The story of AI, as told by the people who invented it

Welcome to I was there when, a new oral historical project from In machines we trust podcast. It contains stories of how breakthroughs in artificial intelligence and computing happened, as told by the people who witnessed them. In this first episode, we meet Joseph Atick – who helped create the first commercially viable face recognition system.


This episode was produced by Jennifer Strong, Anthony Green and Emma Cillekens with the help of Lindsay Muscato. It is edited by Michael Reilly and Mat Honan. It is mixed by Garret Lang, with sound design and music by Jacob Gorski.

Full print:


Jennifer: I’m Jennifer Strong, host In machines we trust.

I want to tell you about something we’ve been working on for a while behind the scenes here.

It is called I was there when.

It’s an oral history project with stories about how breakthroughs in artificial intelligence and computing happened … as told by the people who witnessed them.

Joseph Atick: And when I entered the room, it caught sight of my face, pulled it out from the background and it said, “I see Joseph,” and that was the moment when the hair on the back … I felt that something had happened. We were a witness.

Jennifer: We’re getting things started with a man who helped create the first face recognition system that was commercially viable … back in the ’90s …


I’m Joseph Atick. Today, I am the President of ID for Africa, a humanitarian organization that focuses on giving people in Africa a digital identity so that they can access services and exercise their rights. But I have not always been in the humanitarian field. After I received my Ph.D. in math, I made some fundamental breakthroughs with my collaborators, leading to the first commercially viable face recognition. That’s why people refer to me as one of the founders of face recognition and the biometric industry. The algorithm for how a human brain would recognize known faces became clear while we were doing research, mathematical research, while I was at the Institute for Advanced Study in Princeton. But it was far from having an idea of ​​how you would implement such a thing.

It was a long period of months of programming and failure and programming and failure. And one night, early in the morning, we had actually just finished a version of the algorithm. We submitted the source code for compilation to get a driving code. And we stepped out, I stepped out to go to the toilet. And then when I stepped back into the room and the source code had been compiled by the machine and had returned. And usually after you compile it, it runs automatically, and when I entered the room, it spotted a human moving into the space, and it spotted my face, extracted it from the background and it stated, “I see Joseph. ” and that was the moment when the hair on my back – I felt something had happened. We were a witness. And I started calling on the other people who were still in the lab, and each of them would enter the room.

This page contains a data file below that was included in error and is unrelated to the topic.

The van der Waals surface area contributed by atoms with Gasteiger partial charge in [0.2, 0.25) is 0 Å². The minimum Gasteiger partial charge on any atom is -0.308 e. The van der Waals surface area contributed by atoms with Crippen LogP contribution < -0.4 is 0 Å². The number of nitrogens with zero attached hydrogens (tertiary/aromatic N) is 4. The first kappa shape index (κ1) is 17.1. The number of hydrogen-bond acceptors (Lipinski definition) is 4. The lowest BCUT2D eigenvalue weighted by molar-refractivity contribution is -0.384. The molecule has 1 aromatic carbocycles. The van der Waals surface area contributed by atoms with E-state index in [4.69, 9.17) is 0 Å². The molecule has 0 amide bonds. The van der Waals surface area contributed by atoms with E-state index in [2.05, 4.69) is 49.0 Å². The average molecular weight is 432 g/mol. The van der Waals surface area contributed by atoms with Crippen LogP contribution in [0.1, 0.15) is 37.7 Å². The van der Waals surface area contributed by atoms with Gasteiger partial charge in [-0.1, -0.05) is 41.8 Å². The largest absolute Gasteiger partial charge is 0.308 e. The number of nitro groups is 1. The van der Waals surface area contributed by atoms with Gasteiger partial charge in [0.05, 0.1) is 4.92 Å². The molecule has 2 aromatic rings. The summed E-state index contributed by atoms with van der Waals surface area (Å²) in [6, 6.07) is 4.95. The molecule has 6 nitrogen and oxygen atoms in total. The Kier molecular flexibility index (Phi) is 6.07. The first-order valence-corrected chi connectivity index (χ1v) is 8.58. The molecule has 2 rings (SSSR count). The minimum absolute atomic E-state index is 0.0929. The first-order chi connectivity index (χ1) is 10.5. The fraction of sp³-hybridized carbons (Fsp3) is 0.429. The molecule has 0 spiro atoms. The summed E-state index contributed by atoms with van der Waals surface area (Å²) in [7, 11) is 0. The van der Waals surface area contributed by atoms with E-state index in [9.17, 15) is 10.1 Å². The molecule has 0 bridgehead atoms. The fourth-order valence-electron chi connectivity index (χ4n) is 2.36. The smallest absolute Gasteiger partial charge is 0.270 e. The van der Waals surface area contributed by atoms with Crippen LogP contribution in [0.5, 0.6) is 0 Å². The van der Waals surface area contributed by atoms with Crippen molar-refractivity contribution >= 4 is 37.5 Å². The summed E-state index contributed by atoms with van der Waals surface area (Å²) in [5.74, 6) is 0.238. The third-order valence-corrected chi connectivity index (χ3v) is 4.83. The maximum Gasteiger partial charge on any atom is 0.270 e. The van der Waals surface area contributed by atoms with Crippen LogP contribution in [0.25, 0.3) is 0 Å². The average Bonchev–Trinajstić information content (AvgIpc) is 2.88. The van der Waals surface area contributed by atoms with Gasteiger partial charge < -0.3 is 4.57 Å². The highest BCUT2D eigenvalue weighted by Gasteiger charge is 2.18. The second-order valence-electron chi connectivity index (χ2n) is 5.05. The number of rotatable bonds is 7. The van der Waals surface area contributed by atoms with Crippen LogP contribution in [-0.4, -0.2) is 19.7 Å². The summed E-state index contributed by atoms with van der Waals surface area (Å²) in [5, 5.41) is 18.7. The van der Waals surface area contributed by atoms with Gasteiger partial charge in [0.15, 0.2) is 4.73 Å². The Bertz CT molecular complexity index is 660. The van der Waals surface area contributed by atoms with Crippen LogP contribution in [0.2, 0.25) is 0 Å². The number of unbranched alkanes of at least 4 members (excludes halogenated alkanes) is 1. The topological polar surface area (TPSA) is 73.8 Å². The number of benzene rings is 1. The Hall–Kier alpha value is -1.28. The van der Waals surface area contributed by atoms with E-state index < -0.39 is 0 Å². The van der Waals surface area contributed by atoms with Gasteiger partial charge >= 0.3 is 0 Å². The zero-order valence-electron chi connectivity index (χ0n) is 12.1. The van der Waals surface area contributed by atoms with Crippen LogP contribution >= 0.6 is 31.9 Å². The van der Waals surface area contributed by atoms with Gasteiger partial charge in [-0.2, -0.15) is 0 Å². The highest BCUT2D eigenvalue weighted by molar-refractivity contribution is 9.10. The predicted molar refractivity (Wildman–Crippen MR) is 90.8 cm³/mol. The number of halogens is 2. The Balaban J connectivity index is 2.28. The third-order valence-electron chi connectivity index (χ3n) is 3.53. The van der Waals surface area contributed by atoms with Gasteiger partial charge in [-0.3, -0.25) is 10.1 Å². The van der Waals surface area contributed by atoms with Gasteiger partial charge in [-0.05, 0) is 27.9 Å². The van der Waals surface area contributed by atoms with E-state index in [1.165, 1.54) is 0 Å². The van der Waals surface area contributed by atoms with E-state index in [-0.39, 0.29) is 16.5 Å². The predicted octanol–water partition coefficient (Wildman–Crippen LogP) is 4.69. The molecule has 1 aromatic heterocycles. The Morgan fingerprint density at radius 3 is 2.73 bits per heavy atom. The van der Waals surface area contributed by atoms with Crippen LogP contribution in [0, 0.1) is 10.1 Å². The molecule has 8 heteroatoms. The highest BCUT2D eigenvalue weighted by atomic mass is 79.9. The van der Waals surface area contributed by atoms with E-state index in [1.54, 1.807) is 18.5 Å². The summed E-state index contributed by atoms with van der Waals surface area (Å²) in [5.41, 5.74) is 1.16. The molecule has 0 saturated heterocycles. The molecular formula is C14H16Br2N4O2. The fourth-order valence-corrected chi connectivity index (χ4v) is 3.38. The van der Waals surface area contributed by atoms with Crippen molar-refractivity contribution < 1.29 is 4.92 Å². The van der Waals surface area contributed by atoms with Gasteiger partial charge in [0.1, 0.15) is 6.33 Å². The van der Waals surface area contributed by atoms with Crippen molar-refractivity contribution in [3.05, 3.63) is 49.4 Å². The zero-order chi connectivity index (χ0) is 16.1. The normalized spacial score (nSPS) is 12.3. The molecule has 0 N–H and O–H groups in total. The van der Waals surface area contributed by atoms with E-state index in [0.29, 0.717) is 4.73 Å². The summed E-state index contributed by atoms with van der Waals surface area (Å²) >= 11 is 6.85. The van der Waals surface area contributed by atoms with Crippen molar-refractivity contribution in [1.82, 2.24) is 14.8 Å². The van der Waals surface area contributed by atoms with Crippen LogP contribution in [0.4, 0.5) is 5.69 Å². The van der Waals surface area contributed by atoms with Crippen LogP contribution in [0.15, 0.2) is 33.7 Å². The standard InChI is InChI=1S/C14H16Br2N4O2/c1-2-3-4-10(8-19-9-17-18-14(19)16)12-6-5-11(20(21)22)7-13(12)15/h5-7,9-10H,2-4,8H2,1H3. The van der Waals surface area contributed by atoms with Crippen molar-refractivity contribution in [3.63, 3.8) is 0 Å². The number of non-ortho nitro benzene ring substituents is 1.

And it would say, “I see Norman. I wanted to see Paul, I wanted to see Joseph. “And we would take turns running around the room just to see how many people can see it in the room. That was, it was a moment of truth where I would say that years of work finally led to a breakthrough, even though theoretically no further breakthrough was required. Just the fact that we found out how we implemented it and finally saw that the functionality was very, very rewarding and satisfying. We had developed a team that is more of a development team, not a research team focused on putting all of these capabilities into one PC platform. And that was the birth, really the birth of commercial face recognition, I would say in 1994.

My concern started very quickly. I saw a future where there was no place to hide with the proliferation of cameras everywhere, and the commoditization of computers and the processing capabilities of computers became better and better. And then in 1998, I lobbied the industry, and I said we need to put together principles of responsible use. And I felt good for a while, because I felt like we’d got it right. I felt that we have introduced a responsible usage code that must be followed regardless of the implementation. However, this code did not stand the test of time. And the reason behind that is that we did not anticipate the advent of social media. Basically at the time we established the code in 1998, we said that the most important element of a face recognition system was the tagged database of famous people. We said if I’m not in the database, the system will be blind.